'Pain at the pump': What the Saudi oil attacks mean for gas prices in Canada
TORONTO - A drone attack on a massive oil refinery in Saudi Arabia could have an effect at the pumps overnight, when gas prices across Canada are expected to rise.
More than five per cent of the global oil production capacity was taken offline following the attack on the Saudi Aramco facility on Saturday, seeing oil prices soar on global markets.
“We could see prices overnight in the GTA area up four cents, but they’re saying over the next couple of weeks right across the country, you could see prices going anywhere from five cents to 12 cents a litre higher,” Pattie Lovett-Reid, CTV News’ chief financial commentator told CTV News Channel.
“The question is back to supply, the uncertainty, the timing. I don’t think it’s going to go away anytime soon. Get prepared, there’s going to be pain at the pump.”
The Houthi, a rebel group based in Yemen and backed by Iran, has claimed responsibility for the attack.
Saudi Arabia has been fighting a war in Yemen since it invaded in 2015.
The U.S. claims Iran played a direct role in Saturday’s strike, which Iran has denied.
The attack resulted in a temporary cut to Saudi Arabia's oil production output of an estimated 5.7 million barrels – or about half of its total capacity.
“I think the temporary spike in (oil) prices that we’re seeing is fear and I think this is going to settle down pretty quickly if there is no further attack,” University of Toronto professor Janet Stein told CTV’s Your Morning.
“There’s large stockpiles of oil, the global economy is slowing. Yes this is a big hit to Saudi Arabia, but it’s on the refining end, not on the production end. There is refining capacity in the world to compensate for this.
“The big question in global markets, fear. This refinery has been a long standing concern for everybody. Is this the beginning or is this a one off and is everybody going to pull back?”
The attack occurred one day before Canadian retailers' yearly Sept. 15 switch to the winter blend of gasoline, which is cheaper to produce and typically sells for about four cents per litre less than the summer blend.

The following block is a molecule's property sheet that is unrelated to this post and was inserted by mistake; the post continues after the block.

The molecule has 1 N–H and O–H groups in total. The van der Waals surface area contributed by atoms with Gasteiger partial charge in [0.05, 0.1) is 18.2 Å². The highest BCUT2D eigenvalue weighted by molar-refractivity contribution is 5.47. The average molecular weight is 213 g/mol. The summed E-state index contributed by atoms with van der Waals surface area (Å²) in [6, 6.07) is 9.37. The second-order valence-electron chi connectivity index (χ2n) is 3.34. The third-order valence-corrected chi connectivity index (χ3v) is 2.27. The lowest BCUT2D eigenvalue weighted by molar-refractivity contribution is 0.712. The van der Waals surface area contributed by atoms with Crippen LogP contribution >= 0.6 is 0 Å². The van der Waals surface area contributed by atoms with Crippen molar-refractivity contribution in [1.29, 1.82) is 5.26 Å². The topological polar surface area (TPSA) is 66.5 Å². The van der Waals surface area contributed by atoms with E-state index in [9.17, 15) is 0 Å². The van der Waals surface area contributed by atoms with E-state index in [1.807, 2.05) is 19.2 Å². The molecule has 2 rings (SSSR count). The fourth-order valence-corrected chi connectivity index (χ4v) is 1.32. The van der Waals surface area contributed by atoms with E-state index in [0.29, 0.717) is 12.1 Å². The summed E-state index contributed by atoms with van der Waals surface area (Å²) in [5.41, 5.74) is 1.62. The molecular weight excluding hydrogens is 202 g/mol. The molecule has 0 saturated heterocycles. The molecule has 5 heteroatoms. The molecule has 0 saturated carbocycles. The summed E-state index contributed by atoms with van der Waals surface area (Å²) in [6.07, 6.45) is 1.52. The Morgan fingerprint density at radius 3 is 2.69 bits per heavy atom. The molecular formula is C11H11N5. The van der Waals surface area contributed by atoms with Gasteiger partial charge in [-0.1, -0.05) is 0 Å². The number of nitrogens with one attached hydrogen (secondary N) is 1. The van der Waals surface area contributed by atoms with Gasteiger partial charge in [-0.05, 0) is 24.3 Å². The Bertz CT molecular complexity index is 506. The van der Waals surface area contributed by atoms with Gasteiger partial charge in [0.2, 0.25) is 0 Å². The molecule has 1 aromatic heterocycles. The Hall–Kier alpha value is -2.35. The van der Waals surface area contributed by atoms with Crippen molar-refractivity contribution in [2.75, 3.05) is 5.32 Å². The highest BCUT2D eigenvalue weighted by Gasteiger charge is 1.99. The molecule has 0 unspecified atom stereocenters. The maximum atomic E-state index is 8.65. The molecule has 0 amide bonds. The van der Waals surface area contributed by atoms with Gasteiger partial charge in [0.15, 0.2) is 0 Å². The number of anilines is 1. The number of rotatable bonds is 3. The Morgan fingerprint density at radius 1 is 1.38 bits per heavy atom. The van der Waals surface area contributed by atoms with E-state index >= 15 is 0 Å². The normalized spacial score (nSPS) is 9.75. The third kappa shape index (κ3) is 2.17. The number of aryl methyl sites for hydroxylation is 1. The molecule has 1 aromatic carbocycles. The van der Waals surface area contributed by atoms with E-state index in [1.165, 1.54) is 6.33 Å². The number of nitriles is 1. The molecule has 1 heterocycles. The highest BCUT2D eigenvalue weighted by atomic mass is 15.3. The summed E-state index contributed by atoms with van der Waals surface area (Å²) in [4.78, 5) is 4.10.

With prices set to fall because of the switch to the winter blend, any increase caused by the attack in Saudi Arabia and resulting escalation in crude oil places could be offset.
But Saudi Aramco’s production capacity could be off-line for months following Saturday’s attack, Lovett-Reid said, which could be a boon for Canada, which holds the world’s third-largest crude reserves.
“Saudi oil is light and requires a different kind of refining capacity, our oil is heavy, so there’s no one-to-one exchange here,” Stein explained.
“But should oil markets tighten, then that certainly improves the prospect for Canadian oil. But we are having trouble getting our oil out of the ground and to the markets and this doesn’t change that.”
Nearly all of the kingdom’s oil shipments to Canada travel to a single refinery in New Brunswick, Irving Oil’s Saint John plant, which can process about 299,000 barrels a day. The refinery relied on Saudi crude for more than 40 per cent of its supplies in July, Statistics Canada data show.
The bulk of Canada’s reserves are located in the oil-sands region of northern Alberta. Most of that oil is exported to the U.S. and while some can be shipped to eastern Canada on Enbridge Inc.’s Line 9, the pipeline only serves refineries as far east as Montreal.
Brent futures jumped almost US$12 in the seconds after the open on Monday, the most in dollar terms since their launch in 1988 and traded as high as US$71.95 a barrel during the session.
The sudden rise in oil prices hurts refiners such as Irving, raising the cost of their primary input for making fuel.
Irving ships more than half of the fuels it produces, including gasoline, diesel, heating oil and jet fuel, to the northeast U.S.
Oil was holding at above US$62 a barrel on Tuesday morning.
--- With files from Ryan Flanagan, The Associated Press and Bloomberg News